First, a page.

If Puerto Rico didn’t get what it needed after Hurricane Maria, that’s a learning experience for everyone and doesn’t reflect on all that Florida Gov. Rick Scott did, and if Florida is experiencing its worst red tides in decades, that doesn’t reflect all that Scott did either.

At a U.S. Senate campaign rally in the Puerto Rico sector of Orlando Tuesday, Scott defended his administration’s record for addressing the water management issues that lead to the Lake Okeechobee discharges, and his administration’s increased investments in efforts to address the algae blooms. But he also blamed nature for the red tides and said, for now, only easterly winds could fix them.

Scott also took praise for his administration’s efforts to help Puerto Rico from the commonwealth’s Lt. Gov. Luis Rivera Marín and other supportive Puerto Ricans in Orlando, who said he helped make life easier on the island and for those who evacuated to Florida.

“It was thanks to the leadership of Rick Scott, a friend, a friend of Puerto Rico,” Rivera Marín said.

And during a brief press availability Scott highlighted Florida’s efforts to help its neighbor, and allowed that if the hurricane response was not all it could be, it was a learning experience. He declined to say much more in response to a question about the federal response to Puerto Rico’s difficult recovery. He also did not elaborate on the statements he made last week disagreeing with President Donald Trump, who had suggested all went well, and that death counts were exaggerated by his political opponents.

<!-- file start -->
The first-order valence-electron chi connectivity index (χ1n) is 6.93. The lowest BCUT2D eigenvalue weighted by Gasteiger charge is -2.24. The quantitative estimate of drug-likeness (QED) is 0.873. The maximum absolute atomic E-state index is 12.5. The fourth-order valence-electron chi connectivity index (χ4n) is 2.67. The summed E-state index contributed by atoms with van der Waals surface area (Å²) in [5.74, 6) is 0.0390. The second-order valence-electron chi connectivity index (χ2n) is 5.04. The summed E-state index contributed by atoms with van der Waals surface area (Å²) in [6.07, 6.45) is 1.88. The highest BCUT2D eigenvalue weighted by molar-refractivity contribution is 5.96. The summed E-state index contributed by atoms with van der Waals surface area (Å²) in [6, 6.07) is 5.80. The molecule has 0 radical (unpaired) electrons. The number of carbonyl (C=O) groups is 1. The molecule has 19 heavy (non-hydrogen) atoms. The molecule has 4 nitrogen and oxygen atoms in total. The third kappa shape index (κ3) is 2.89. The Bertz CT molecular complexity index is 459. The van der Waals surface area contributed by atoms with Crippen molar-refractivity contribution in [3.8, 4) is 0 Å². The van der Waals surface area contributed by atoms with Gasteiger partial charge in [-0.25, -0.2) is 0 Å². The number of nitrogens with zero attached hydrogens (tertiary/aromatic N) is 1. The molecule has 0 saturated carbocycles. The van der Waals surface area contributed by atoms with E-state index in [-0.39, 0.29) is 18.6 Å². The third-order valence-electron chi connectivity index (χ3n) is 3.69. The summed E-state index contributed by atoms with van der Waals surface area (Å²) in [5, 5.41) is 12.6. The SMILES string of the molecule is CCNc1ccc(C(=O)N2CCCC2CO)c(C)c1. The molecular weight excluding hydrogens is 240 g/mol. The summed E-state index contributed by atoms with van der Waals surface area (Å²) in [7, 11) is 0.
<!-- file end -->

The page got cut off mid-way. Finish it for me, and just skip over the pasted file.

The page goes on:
“What you do is you learn,” Scott said of the response to Hurricane Maria, which hit a year ago Thursday.

“I think all of us can do a better job of, one, getting services faster to Puerto Rico. We know it’s more difficult because it’s an island. We could pre-position things better,” Scott said. “Clearly the island has been struggling with a utility system that was already struggling… But we have got to get services there faster. Hopefully, everybody has learned how to do that.

“As a U.S. Senator, I’ll do everything I can to help build their economy,” Scott added.

There was no mention Wednesday of the red tides that plague Florida and led to Scott facing large protests in his home territory of Southwest Florida earlier, except from a media question. And on that, too, Scott suggested his administration was doing all that could be expected and more, touting increases over time in environmental spending. He also took shots at his opponent Democratic U.S. Sen. Bill Nelson, whom he said was doing nothing in Washington.

But ultimately Scott blamed nature, and said that the only thing that could help now is easterly winds.

“It’s horrible. The red tide is horrible,” Scott said. “I think all of us hope the red tide would be gone. It’s naturally occuring. It’s part of the gulf. It’s been around. We’ve had records of it since the 1840s. We’ve done a lot. But it’s not gone, right?

“We need really good easterly winds right now,” he added.

As for the protesters who reportedly all but overwhelmed his stops in southwest Florida, Scott offered that they were exercising their rights.

After the rally, at the Rigo Tile Gallery Orlando, there were just a dozen or so protesters of the state’s response to the red tides and algae blooms. The protesters actually may have caused less of a scene than a few heated exchanges that took place prior to the rally in the overwhelmed parking lot, as the campaign’s advance people tried to control the flow, with traffic gridlocking in the lot and backing up onto the busy Goldenrod Road.

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